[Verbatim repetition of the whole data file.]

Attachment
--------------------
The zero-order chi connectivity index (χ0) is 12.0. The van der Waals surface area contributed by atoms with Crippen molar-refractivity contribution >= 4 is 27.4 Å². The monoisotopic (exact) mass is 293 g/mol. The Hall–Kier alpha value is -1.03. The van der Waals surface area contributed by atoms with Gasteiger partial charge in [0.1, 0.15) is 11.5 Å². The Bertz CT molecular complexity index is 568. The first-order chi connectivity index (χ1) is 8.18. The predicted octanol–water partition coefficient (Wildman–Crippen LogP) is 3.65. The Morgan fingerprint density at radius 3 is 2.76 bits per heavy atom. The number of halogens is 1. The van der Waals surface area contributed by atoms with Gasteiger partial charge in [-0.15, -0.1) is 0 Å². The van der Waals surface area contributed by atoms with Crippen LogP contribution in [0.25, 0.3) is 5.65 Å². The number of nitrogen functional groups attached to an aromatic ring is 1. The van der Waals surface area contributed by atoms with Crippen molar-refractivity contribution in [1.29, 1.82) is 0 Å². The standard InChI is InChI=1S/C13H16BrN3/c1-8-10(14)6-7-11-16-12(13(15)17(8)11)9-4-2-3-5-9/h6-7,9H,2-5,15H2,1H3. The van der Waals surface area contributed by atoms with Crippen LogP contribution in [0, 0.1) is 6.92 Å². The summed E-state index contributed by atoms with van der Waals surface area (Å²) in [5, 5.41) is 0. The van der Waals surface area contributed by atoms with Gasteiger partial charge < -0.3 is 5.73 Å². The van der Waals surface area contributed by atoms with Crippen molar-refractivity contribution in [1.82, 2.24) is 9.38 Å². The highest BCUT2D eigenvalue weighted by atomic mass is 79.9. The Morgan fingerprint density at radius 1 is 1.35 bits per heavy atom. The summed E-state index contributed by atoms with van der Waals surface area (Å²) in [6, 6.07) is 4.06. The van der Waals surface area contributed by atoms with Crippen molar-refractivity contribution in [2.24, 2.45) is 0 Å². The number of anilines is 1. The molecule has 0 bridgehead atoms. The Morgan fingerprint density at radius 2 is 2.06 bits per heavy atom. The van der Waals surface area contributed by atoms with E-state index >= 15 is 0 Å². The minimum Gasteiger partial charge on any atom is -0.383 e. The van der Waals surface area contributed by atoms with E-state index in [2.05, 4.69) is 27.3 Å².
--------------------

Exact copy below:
The zero-order chi connectivity index (χ0) is 12.0. The van der Waals surface area contributed by atoms with Crippen molar-refractivity contribution >= 4 is 27.4 Å². The monoisotopic (exact) mass is 293 g/mol. The Hall–Kier alpha value is -1.03. The van der Waals surface area contributed by atoms with Gasteiger partial charge in [0.1, 0.15) is 11.5 Å². The Bertz CT molecular complexity index is 568. The first-order chi connectivity index (χ1) is 8.18. The predicted octanol–water partition coefficient (Wildman–Crippen LogP) is 3.65. The Morgan fingerprint density at radius 3 is 2.76 bits per heavy atom. The number of halogens is 1. The van der Waals surface area contributed by atoms with Gasteiger partial charge in [-0.15, -0.1) is 0 Å². The van der Waals surface area contributed by atoms with Crippen LogP contribution in [0.25, 0.3) is 5.65 Å². The number of nitrogen functional groups attached to an aromatic ring is 1. The van der Waals surface area contributed by atoms with Crippen molar-refractivity contribution in [1.29, 1.82) is 0 Å². The standard InChI is InChI=1S/C13H16BrN3/c1-8-10(14)6-7-11-16-12(13(15)17(8)11)9-4-2-3-5-9/h6-7,9H,2-5,15H2,1H3. The van der Waals surface area contributed by atoms with Crippen LogP contribution in [0, 0.1) is 6.92 Å². The summed E-state index contributed by atoms with van der Waals surface area (Å²) in [5, 5.41) is 0. The van der Waals surface area contributed by atoms with Gasteiger partial charge < -0.3 is 5.73 Å². The van der Waals surface area contributed by atoms with Crippen molar-refractivity contribution in [1.82, 2.24) is 9.38 Å². The highest BCUT2D eigenvalue weighted by atomic mass is 79.9. The Morgan fingerprint density at radius 1 is 1.35 bits per heavy atom. The summed E-state index contributed by atoms with van der Waals surface area (Å²) in [6, 6.07) is 4.06. The van der Waals surface area contributed by atoms with Crippen molar-refractivity contribution in [2.24, 2.45) is 0 Å². The number of anilines is 1. The molecule has 0 bridgehead atoms. The Morgan fingerprint density at radius 2 is 2.06 bits per heavy atom. The van der Waals surface area contributed by atoms with E-state index >= 15 is 0 Å². The minimum Gasteiger partial charge on any atom is -0.383 e. The van der Waals surface area contributed by atoms with E-state index in [2.05, 4.69) is 27.3 Å².